By Jonathon Wiggins, Structured Sr. Systems Engineer —
My job has always been to give end-users access to their data through published applications or desktops. Before the cloud, when all applications and data were in an on-premises data center, things operated smoothly without much complexity. Today, it’s no secret that more companies – like Microsoft and Citrix – have shifted their service delivery focus from on-prem to the cloud. This shift has significant consequences for IT personnel managing these virtual environments.
Despite the cloud’s enormous benefits regarding containment, scalability, and redundancy, one key factor that is easy to miss when moving workstations to the cloud is data location. One of the tenets of virtual desktop infrastructure (VDI) and published applications for me has always been: Virtual workstations and applications need to be close to wherever the data is.
It’s all about (data) location, location, location!
Virtual workstations and applications must be as close as possible to the data for optimal performance and efficiency.
Think for a minute about this: When workstations reside in the cloud while the data is on-premises or in a separate data center, the complexities of end-users accessing data from their virtual desktop only increase. In this instance, data needs to go across the wire to and from the virtual desktop. This causes slowness in the desktop, which makes end-users unhappy.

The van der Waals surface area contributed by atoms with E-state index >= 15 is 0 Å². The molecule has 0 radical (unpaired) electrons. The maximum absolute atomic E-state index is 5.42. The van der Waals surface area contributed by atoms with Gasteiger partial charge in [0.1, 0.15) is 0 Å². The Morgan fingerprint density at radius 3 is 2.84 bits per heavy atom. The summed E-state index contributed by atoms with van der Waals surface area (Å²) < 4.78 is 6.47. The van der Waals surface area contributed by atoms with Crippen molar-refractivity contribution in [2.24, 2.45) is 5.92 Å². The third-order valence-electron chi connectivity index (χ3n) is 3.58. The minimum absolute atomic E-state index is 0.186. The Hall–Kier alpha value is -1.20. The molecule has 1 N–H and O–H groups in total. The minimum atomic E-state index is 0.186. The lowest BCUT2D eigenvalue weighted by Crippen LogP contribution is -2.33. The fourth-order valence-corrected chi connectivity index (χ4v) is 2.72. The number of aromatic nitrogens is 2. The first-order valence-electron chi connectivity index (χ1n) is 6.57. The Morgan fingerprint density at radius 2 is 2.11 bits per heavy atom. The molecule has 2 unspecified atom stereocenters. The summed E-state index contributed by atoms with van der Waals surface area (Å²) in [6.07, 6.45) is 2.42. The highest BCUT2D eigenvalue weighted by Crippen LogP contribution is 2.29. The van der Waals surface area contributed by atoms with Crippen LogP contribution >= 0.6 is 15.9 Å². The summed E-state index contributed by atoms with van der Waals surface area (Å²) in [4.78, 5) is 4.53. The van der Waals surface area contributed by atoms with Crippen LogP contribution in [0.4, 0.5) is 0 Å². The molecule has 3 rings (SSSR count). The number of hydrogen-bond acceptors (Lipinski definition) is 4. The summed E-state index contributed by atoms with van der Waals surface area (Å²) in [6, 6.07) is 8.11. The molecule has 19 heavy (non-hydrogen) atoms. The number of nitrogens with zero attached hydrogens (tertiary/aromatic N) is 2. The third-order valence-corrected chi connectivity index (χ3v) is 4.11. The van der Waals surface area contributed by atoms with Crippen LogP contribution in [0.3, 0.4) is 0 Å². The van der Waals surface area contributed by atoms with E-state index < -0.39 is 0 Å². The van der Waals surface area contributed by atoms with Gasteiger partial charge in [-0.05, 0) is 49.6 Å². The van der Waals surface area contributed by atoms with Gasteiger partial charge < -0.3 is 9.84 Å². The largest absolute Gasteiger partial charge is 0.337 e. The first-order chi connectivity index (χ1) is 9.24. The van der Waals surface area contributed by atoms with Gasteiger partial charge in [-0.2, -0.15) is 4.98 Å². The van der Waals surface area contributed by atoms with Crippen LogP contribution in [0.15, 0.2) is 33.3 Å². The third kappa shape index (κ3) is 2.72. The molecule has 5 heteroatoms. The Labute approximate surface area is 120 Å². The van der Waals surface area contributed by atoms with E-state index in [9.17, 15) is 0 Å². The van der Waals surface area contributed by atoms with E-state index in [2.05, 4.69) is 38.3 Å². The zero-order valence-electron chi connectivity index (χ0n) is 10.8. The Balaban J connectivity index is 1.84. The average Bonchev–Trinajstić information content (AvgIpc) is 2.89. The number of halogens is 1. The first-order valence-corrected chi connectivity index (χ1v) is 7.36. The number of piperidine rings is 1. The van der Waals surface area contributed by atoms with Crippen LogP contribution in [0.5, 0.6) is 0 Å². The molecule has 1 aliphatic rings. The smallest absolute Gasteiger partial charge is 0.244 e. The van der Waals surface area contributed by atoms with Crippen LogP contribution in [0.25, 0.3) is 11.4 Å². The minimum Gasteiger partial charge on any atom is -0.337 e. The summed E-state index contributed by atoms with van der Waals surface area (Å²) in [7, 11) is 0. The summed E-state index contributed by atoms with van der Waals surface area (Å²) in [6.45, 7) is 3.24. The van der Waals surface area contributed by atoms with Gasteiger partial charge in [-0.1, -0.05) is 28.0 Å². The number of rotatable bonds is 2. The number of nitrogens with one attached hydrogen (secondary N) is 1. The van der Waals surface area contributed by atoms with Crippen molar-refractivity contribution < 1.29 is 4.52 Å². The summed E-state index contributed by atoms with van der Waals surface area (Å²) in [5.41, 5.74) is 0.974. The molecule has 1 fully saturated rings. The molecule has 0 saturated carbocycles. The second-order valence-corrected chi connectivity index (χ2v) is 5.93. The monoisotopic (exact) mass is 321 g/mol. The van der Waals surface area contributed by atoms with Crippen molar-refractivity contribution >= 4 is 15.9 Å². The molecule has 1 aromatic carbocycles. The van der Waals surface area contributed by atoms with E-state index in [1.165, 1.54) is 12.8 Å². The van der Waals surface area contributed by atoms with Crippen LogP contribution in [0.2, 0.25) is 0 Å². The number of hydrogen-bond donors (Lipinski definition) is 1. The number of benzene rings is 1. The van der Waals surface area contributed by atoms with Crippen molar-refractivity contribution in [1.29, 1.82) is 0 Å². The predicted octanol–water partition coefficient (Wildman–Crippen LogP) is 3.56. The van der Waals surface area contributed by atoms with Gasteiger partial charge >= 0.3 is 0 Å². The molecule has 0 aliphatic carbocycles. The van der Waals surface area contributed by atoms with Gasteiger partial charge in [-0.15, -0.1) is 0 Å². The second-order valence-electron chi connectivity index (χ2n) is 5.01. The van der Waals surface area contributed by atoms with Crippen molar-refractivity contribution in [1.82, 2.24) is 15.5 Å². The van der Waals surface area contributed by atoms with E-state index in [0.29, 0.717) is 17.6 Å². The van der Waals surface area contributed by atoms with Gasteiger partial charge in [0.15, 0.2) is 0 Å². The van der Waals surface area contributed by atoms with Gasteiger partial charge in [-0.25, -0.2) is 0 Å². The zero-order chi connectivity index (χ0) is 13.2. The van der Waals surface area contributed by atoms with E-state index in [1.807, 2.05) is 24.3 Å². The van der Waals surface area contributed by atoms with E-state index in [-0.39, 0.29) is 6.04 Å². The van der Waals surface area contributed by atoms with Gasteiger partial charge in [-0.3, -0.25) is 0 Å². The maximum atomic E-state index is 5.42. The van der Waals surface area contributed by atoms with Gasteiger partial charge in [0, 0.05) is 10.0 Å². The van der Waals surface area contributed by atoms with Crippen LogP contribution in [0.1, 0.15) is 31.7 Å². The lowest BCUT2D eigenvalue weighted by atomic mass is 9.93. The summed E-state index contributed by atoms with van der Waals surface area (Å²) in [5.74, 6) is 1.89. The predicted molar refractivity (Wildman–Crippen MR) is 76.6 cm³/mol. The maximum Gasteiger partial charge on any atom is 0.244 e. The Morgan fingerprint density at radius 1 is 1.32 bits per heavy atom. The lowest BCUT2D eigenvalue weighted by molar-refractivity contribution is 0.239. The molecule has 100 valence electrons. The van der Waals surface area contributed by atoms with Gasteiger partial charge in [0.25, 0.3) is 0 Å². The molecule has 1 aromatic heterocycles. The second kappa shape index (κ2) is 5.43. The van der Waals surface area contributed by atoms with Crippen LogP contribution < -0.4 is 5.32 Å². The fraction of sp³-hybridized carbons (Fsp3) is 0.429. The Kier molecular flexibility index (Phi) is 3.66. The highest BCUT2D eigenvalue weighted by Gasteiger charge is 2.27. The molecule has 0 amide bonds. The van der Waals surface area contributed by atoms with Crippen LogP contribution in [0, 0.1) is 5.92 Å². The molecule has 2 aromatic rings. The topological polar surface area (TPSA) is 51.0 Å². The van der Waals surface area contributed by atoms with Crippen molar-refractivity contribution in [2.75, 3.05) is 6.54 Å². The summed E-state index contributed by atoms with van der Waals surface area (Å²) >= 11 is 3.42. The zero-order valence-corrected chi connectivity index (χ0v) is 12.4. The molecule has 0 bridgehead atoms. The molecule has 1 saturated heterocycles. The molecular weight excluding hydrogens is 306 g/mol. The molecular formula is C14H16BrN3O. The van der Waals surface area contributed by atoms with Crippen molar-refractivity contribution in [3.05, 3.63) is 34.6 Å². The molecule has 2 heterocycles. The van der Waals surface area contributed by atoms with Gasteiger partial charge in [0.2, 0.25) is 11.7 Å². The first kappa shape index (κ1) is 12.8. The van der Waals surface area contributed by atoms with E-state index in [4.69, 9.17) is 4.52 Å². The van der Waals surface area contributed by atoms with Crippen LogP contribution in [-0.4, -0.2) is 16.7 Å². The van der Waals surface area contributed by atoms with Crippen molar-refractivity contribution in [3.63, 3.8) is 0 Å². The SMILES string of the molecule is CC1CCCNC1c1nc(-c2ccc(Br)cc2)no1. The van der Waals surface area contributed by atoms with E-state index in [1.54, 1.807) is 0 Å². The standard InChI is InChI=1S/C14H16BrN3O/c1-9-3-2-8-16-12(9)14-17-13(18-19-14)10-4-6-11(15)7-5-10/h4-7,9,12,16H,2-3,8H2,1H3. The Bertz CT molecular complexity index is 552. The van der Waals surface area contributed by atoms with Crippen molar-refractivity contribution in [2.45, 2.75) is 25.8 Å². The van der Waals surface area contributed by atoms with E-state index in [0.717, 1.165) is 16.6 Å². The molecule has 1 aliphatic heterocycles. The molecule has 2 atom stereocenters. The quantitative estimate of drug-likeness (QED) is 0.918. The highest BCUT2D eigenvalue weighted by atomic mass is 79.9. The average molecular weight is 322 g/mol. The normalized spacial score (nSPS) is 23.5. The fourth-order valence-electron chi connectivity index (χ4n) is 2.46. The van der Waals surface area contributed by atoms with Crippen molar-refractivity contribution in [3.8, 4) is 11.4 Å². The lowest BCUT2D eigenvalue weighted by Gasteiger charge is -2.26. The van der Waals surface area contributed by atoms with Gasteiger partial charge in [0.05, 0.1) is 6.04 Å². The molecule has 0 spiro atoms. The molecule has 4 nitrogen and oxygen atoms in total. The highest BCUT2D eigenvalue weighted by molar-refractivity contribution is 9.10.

Meanwhile, we all know some legacy applications will always require on-premises databases, either for regulatory compliance or a simple lack of DevOps capacity.
While IT must work within this reality, end-users don’t care where their data is. They want it quickly so that they can work. Moving a workstation to the cloud when 90% of its data resides on-premises will solve management issues with the virtual workstations – just not the end-user’s data access.
How to Make It Better
IT professionals managing virtual and on-premises infrastructure need to find the tipping point for their particular company. One good metric I measure is whether data is accessed daily by end-users more than 50 percent of the time.
As time goes by, of course, SaaS applications and cloud-hosted data will help improve performance for end users when their workstations reside in the cloud. In the meantime, on-premises data centers and legacy apps will still exist. We must accommodate them and prepare our organizations as best we can to do the same.
Interested in improving your ability to balance the realities of data location in the cloud with the work requirements of end-users? Contact your Structured account manager today or email email@example.com.
About the Author
Jonathon Wiggins has more than 23 years of experience using Citrix Virtual Applications and Desktops (formally known as XenApp and XenDesktop) in large, enterprise environments. He has been responsible for the architecture and implementation of mission-critical enterprise infrastructure, management of highly skilled engineers, presentation of technical and corporate materials at industry seminars, and budgetary management for departments and branches. He currently is a Citrix Certified Expert in Virtualization and is Microsoft Certified in Azure Virtual Desktop Specialty.